A bar of soap: The Original DIY Recipe calls for Fels Naptha, or Zote, and can be found in the laundry detergent isle, often overlooked. It is also on Amazon. This laundry soap has been around for nearly a century, and your grandmother or great grandmother probably used it long before she bought her first automatic washing machine. It works great on greasy grime, from sweat stains to motor oil. There isn’t much this bar of soap can’t get out. But one great thing about this recipe is that you can use almost any kind of bar soap you like, from Ivory to Zest…although I won’t recommend using Dove. Something about it being a moisturizing bar seems to limit its laundry washing options. Otherwise, choose away! Even soaps for sensitive skin or allergic reactions can work well (particularly Dr. Bronner’s baby castile bar soap).
20-MuleTeam Borax (SODIUM TETRABORATE DECAHYDRATE): No it’s not the same as Boric Acid, nor is it Boron, both of which people often confuse with Borax, asking “isn’t that stuff toxic?” There are plenty of sites that will provide you with the scientific breakdown of each, as well as some conflicting stuff by people who really don’t know their a@@ from their elbow (it’s obvious. when you read their info, and follow their links, not one leads to any trustworthy source). I did a lot of research on it a few years back, and ended up choosing to try it as a particular remedy that involved ingesting small quantities on a daily basis. Basically, it’s far less toxic that table salt, and it is used in all kinds of products you already use, like make up, skin care, even in some agriculture processes, and definitely in other cleaning products. Here is the MSDS sheet on it You can also look up Sodium Tetraborate on the NIH ToxNet website. Anyway, it, too, can be found in your laundry detergent isle. If not, you can request that your store carry it, or order it on Amazon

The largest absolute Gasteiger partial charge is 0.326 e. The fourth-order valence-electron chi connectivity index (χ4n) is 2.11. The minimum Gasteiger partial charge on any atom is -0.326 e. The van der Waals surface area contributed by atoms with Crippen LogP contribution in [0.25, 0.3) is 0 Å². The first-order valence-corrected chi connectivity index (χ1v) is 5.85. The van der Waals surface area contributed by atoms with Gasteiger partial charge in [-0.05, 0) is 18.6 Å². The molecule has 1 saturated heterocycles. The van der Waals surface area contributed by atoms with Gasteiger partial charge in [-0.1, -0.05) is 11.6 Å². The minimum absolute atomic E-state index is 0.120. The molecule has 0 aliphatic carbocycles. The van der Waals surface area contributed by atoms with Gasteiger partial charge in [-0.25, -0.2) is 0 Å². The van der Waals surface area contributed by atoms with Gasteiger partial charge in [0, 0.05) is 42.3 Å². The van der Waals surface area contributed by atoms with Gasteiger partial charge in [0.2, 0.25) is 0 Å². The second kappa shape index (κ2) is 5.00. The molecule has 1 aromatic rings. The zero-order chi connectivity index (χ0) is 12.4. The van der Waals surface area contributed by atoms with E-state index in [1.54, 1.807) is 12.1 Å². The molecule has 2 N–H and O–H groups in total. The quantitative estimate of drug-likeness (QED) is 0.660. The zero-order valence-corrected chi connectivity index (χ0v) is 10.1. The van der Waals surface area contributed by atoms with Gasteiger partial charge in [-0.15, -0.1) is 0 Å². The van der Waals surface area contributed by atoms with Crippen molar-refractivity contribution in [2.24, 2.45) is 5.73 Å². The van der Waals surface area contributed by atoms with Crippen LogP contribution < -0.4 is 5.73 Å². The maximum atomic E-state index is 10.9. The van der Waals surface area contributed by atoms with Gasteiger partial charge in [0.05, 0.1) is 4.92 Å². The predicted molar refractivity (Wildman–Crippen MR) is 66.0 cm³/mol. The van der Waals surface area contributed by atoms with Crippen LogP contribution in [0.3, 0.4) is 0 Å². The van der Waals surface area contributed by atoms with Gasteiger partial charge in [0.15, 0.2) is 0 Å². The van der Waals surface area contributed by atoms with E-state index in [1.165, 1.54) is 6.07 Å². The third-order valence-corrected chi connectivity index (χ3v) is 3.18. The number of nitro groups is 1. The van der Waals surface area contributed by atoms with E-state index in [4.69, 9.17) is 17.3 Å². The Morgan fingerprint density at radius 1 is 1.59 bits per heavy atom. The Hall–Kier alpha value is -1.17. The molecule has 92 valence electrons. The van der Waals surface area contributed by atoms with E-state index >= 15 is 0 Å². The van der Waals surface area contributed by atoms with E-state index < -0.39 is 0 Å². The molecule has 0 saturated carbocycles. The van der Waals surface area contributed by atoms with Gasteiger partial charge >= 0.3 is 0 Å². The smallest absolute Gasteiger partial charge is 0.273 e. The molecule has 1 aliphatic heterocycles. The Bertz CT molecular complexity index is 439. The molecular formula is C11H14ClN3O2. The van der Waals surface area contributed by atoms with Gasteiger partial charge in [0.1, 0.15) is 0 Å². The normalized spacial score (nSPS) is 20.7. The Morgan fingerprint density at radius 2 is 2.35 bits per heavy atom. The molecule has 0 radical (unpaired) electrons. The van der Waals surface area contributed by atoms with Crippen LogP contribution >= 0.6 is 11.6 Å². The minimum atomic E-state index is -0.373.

Washing Soda: not baking soda, washing soda. Again, found in your Laundry detergent isle or on Amazon. It’s a box that’s about the same size as the Borax, usually found in the same vicinity. It’s the Borax and Washing Soda team that seems to really do the trick in this recipe. Some people even use just the bar soap and the washing soda! (although I think the Borax is the key dirt kicker…)
Yes, you can buy all three together on Amazon, too.
Finally, if you like scented laundry detergents, then drop by a health food store or coop and buy a few Essential Oils. It can get kind of pricey if you go overboard, which I think happens when you sniff too many different EOs in too short a time period. (Surely, that can be the only explanation…). My own experience in buying EOs eventually led me to searching for other ways to make my DIY products smell nice, and led to learning how to make DIY EO, which I’ll be sharing with you soon. For now, bring along a scent sensitive friend who can slow down your frenzied EO sniffing and purchasing, and try only one or two for your first batch. You can always go back for others, later.
OPTIONAL Ingredients: I think I’ve read somewhere to avoid adding oxy-clean… I’ll look for it and report back here. Otherwise, almost anything you feel you need, including adding a small amount of your old detergent, simply because you think nothing can clean as well (tho’ I hope you’ll try this without, first) or because you prefer it’s fragrance (which are quite toxic, and harmful to those with multiple chemical sensitivities).
Most of the DIY recipes you find are for making 4-5 gallons of detergent, requiring you to find a large restaurant sized pickle bucket. While I firmly doubt you’ll ever look at another detergent after trying this, I am going to start you off with a smaller quantity, so you can get a feel for the stuff without having to make a lifetime commitment (no comments on my love life from the peanut gallery, please). You’ll still end up with a considerable amount (about 2 gallons). If you find you like it, then move on to the next phase: find that 5-gal bucket, with a lid, and double the recipe*!!